An Introduction to Hydrogen
Hydrogen's user interface is made of a main parent window with a top-level menu bar and a set of play/record controls. This main window opens with its editor and mixer panels displayed. By default, Hydrogen displays the most recent work file upon opening, including any panels displayed when the file was last saved, but that action can be toggled from the File/Preferences dialog.
The main window's File menu supplies common operations such as new/open/save, export to MIDI and WAV and the program preferences settings. The Window menu is a list of show commands if you've hidden the song and instrument editors or the mixer. This menu also calls the drumkit manager and an audio engine status window, both hidden by default. The ? menu is Hydrogen's help menu for accessing the user manual and a tutorial.
The transport bar includes start/stop controls, pattern and song mode selectors, a tempo control scrollbox and status indicators for JACK, MIDI input and CPU load. That's all there is to describe for Hydrogen's main window functions, so now we move on to the various editor panels.
Pattern and song are related closely in Hydrogen's interface. Patterns are selected, named, copied, added and deleted using the Song editor, and clicking on the pattern name in the song editor window immediately activates the pattern editor for the selected pattern. By default, the song editor provides ten blank patterns, but you can add as many as you need. Right-clicking on the pattern name pops up a menu for copying, deleting and naming the selected pattern.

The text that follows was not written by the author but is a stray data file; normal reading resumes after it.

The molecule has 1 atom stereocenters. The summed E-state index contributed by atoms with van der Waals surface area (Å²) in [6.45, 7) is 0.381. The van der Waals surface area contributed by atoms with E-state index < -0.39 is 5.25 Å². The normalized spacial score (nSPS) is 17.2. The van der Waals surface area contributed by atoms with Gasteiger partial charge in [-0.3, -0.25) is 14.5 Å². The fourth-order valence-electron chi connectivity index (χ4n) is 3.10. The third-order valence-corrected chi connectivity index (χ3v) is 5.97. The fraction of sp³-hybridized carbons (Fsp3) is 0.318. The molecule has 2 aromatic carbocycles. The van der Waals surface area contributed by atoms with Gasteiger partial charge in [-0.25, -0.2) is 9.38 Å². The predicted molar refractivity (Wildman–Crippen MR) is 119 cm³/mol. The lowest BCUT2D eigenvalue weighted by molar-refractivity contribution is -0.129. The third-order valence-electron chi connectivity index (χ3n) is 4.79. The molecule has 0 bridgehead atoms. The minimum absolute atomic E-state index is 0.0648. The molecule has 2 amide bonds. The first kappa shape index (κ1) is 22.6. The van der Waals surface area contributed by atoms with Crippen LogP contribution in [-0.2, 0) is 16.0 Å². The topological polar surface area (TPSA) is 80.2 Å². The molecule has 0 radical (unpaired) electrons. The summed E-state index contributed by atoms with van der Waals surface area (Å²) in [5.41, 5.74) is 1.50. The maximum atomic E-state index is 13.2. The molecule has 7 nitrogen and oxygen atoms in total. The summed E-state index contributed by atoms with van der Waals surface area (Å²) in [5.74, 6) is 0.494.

The pattern editor panel presents a grid whose horizontal axis is the timeline along which you place beats and whose vertical axis represents the instruments played. Entering beats into a pattern is as simple as clicking on the desired coordinates point, resulting in a display similar to Figure 2. Each beat can have its own velocity and pitch setting, available in the lower panel of the pattern editor (the VEL and keyboard buttons). This panel can be toggled between velocity and pitch grids; Figure 2 shows the panel in velocity mode.
The left side of the pattern editor shows the names of the instruments assigned to their particular timelines. Left-clicking on the instrument name triggers its sound; right-clicking pops up a menu for mute/solo status and a clear/fill notes function. The fill function is useful especially if you like to shape your pattern by removing beats from a filled line. At this time, there is no undo/redo function for either pattern or song edits.
The pattern editor's controls are located at the top of the editor panel, as seen in Figure 2. These controls include a toggle for sounding the sample when a beat is entered into your pattern. There also are two controls for recording and quantizing beats entered from either the computer keyboard or a MIDI device such as a keyboard, guitar, wind controller or external sequencer.
The pattern editor control strip also includes the grid resolution and pattern length value selectors. The grid resolution can be set to a maximum of 64, with triplet resolutions up to the 32nd-note triplet. The pattern length determines the number of beats per measure, like the numerator in a conventional time signature, thus allowing odd bar lengths such as five or seven beats per measure.